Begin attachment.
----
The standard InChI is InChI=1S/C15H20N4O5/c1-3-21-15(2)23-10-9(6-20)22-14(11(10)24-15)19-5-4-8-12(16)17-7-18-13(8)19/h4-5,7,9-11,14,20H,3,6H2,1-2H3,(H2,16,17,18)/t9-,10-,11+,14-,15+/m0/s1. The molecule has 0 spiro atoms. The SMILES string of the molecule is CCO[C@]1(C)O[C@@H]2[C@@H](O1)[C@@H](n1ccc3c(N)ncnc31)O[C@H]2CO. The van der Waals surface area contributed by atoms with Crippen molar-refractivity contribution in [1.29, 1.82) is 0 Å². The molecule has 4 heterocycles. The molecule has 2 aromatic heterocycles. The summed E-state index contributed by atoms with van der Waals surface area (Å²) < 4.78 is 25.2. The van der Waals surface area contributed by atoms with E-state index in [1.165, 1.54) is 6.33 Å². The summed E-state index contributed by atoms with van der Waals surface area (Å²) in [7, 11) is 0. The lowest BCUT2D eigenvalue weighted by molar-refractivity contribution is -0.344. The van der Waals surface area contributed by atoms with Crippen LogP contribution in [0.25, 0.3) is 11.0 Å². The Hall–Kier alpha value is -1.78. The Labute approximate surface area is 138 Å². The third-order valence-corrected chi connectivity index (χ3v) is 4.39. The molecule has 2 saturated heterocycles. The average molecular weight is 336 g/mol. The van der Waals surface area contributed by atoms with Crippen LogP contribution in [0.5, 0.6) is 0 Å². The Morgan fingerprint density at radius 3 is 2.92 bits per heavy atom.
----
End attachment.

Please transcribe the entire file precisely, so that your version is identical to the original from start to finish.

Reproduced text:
The standard InChI is InChI=1S/C15H20N4O5/c1-3-21-15(2)23-10-9(6-20)22-14(11(10)24-15)19-5-4-8-12(16)17-7-18-13(8)19/h4-5,7,9-11,14,20H,3,6H2,1-2H3,(H2,16,17,18)/t9-,10-,11+,14-,15+/m0/s1. The molecule has 0 spiro atoms. The SMILES string of the molecule is CCO[C@]1(C)O[C@@H]2[C@@H](O1)[C@@H](n1ccc3c(N)ncnc31)O[C@H]2CO. The van der Waals surface area contributed by atoms with Crippen molar-refractivity contribution in [1.29, 1.82) is 0 Å². The molecule has 4 heterocycles. The molecule has 2 aromatic heterocycles. The summed E-state index contributed by atoms with van der Waals surface area (Å²) < 4.78 is 25.2. The van der Waals surface area contributed by atoms with E-state index in [1.165, 1.54) is 6.33 Å². The summed E-state index contributed by atoms with van der Waals surface area (Å²) in [7, 11) is 0. The lowest BCUT2D eigenvalue weighted by molar-refractivity contribution is -0.344. The van der Waals surface area contributed by atoms with Crippen LogP contribution in [0.25, 0.3) is 11.0 Å². The Hall–Kier alpha value is -1.78. The Labute approximate surface area is 138 Å². The third-order valence-corrected chi connectivity index (χ3v) is 4.39. The molecule has 2 saturated heterocycles. The average molecular weight is 336 g/mol. The van der Waals surface area contributed by atoms with Crippen LogP contribution in [0.5, 0.6) is 0 Å². The Morgan fingerprint density at radius 3 is 2.92 bits per heavy atom.